Friday, December 10, 2010

Supporters Need Not Apply

The Administration recently announced the U.S.-Korea Free Trade Agreement and, encouragingly, the AFL-CIO labor federation, the International Association of Machinists, the United Steelworkers Union, and the Communication Workers of America all have come out in opposition.

The Economic Policy Institute explains

The Obama administration has announced that it intends to finalize a new free trade agreement with South Korea (KORUS FTA) in time for the next G-20 summit in November. Although the U.S. International Trade Commission (USITC) projects this will have a small positive impact on the U.S. trade balance, and “minimal or negligible “ impact on U.S. employment, history shows that such trade deals lead to rapidly growing trade deficits and job loss in the United States.

The Charts below compare USITC’s estimates of the impact of the forthcoming free trade agreement with Korea to EPI’s own calculation. Unlike USITC’s forecast of a small positive impact, EPI’s research shows it will increase the U.S. trade deficit with Korea by about $16.7 billion, and displace about 159,000 American jobs within the first seven years after it takes effect.

The USITC has a history of vastly underestimating the negative impacts that free trade agreements have on the U.S. economy. In 1999, it estimated that China’s entry into the World Trade Organization would increase the U.S. trade deficit with China by only $1.0 billion, and have no significant impact on U.S. employment. In fact, the U.S. trade deficit with China increased by $185 billion between 2001 (when China entered the WTO) and 2008, and 2.4 million U.S. jobs have been displaced or lost. The U.S. trade deficit with Mexico also rose rapidly after the North American Free Trade Agreement (NAFTA) took effect in 1994.

With U.S. unemployment close to 10%, and an employment gap of nearly 11 million jobs, it would be foolish and self destructive for the United States to implement a free trade agreement with Korea that leads to further job loss.

One union, however, seems a little less concerned about the loss of American jobs, the sort which can actually sustain a middle-class family. United Auto Workers President Bob King told Mike Elm of In These Times "It was important to endorse in order to reward the administration for its good behavior of including labor in negotiations."

A little consultation should be insufficient consolation when the Treaty will destroy good-paying jobs. Still, it is a little more than the White House consulted with House Democratic leaders before coming to an agreement with Senate Minority- that would be minority, not majority- Leader Mitch McConnell. More typical, and understable, was the reaction of IAM Political Director Matt McKinnon who (in these words or otherwise- tough to tell) referred to the deal as "a slap in the face" by the Obama Administration.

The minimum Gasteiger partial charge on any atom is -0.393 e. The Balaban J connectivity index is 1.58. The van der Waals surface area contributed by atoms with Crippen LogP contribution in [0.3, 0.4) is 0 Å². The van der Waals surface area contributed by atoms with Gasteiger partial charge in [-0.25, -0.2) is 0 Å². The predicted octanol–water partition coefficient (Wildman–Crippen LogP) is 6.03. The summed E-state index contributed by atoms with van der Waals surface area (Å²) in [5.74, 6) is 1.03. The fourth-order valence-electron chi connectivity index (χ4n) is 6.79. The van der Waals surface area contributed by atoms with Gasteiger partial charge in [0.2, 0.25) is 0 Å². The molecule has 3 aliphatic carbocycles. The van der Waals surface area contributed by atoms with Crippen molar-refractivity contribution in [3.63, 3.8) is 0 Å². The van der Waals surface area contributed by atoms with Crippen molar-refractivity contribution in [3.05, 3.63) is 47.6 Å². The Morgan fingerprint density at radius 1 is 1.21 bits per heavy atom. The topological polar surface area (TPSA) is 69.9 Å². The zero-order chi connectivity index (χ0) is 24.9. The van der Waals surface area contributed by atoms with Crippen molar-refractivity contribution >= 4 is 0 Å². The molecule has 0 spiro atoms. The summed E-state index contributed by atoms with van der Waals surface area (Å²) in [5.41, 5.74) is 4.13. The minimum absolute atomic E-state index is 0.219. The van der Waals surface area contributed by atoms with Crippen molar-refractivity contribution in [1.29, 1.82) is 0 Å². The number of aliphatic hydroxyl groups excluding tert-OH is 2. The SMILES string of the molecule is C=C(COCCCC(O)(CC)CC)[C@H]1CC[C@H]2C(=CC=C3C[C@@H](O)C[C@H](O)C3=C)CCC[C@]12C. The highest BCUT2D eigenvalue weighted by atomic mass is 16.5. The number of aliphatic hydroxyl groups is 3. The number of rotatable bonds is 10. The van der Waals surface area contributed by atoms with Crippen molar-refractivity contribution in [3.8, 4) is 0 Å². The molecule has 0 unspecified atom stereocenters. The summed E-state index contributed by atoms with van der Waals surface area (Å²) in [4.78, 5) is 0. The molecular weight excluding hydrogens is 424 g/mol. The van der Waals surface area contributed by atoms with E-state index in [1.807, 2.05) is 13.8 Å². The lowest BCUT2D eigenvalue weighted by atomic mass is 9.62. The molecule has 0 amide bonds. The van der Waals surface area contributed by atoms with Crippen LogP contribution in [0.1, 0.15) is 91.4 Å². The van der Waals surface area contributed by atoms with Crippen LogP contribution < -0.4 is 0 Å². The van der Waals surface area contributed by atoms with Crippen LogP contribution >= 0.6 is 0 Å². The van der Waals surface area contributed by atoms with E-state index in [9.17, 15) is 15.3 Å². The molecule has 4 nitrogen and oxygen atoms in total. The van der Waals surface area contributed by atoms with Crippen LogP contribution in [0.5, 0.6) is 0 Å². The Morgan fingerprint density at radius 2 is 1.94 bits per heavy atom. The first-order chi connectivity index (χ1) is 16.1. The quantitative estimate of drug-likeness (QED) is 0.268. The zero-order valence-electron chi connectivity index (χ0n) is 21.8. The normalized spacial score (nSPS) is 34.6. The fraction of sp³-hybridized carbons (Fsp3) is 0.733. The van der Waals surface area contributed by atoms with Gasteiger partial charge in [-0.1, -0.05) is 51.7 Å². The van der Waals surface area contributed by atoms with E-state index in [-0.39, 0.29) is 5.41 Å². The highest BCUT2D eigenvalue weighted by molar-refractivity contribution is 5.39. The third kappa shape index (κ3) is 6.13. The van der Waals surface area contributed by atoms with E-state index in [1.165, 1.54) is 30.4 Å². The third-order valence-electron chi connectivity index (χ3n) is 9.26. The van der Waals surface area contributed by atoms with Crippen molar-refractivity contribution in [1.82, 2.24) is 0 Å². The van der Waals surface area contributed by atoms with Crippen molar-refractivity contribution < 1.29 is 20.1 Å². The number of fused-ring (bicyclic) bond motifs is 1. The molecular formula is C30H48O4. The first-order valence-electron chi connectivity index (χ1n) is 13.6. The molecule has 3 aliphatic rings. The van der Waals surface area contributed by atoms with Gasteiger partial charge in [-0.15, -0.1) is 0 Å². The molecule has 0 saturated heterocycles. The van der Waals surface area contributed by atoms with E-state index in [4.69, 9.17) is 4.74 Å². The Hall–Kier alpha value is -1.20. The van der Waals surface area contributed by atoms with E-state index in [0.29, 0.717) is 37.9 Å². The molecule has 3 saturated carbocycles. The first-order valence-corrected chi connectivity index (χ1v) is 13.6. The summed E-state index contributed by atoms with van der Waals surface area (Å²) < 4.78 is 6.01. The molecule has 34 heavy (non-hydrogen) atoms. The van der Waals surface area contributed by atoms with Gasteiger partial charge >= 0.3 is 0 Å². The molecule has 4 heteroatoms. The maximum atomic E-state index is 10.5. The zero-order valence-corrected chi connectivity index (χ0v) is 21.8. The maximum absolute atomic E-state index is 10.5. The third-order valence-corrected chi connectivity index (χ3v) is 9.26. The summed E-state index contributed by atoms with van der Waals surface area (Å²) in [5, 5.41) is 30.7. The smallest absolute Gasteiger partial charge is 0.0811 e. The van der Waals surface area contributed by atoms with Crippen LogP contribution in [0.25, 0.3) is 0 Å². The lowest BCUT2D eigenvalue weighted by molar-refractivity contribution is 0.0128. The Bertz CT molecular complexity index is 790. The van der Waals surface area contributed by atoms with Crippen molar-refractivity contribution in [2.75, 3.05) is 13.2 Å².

Take a number; get in line. Representative Henry Waxman of California (designation of party unnecessary, given the Administration's response) paraphrased Vice-President Biden telling him "This is the deal. Take it or leave it."

Even this was fairly diplomatic and respectful compared to the usual approach of the Administration toward its supporters. The then chief-of-staff referring to liberal interest groups as "f_ _ _ ing retarded." The press secretary dismissing Obama critics as "the professional left" who "ought to be drug-tested" and "will be satisfied when we have Canadian healthcare and we’ve eliminated the Pentagon." The vice-president telling the base to "stop whining." And the President himself lecturing "Democrats around the country" to "wake up here."

Perhaps we shouldn't be surprised. Tom Buffenbarger, the President of the International Association of Machinists, isn't. A Clinton supporter (and Obama voter in the general election), Buffenbarger told a Youngstown, Ohio audience on February 19, 2008 (video, below, from last night's Countdown; transcript from the conservative Media Research Center)

We began to take a closer look at the wunderkind. Know what we saw? A guy with two different positions. Nose in the air pontificating when the coast is clear. And as soon as anyone throws a punch, he's in a bum's rush to get the hell away from the conflict. Where was Barack Obama? Not on the picket line. Not with us in the state legislature. Not in the United States Senate passing a bill to help us. Not side by side with us at the negotiating table hammering out a deal. No, brothers and sisters. He was off by himself, polishing his wonderful speech about hope and change and, yes, we can.

Plus ca change, plus c'est la meme chose.

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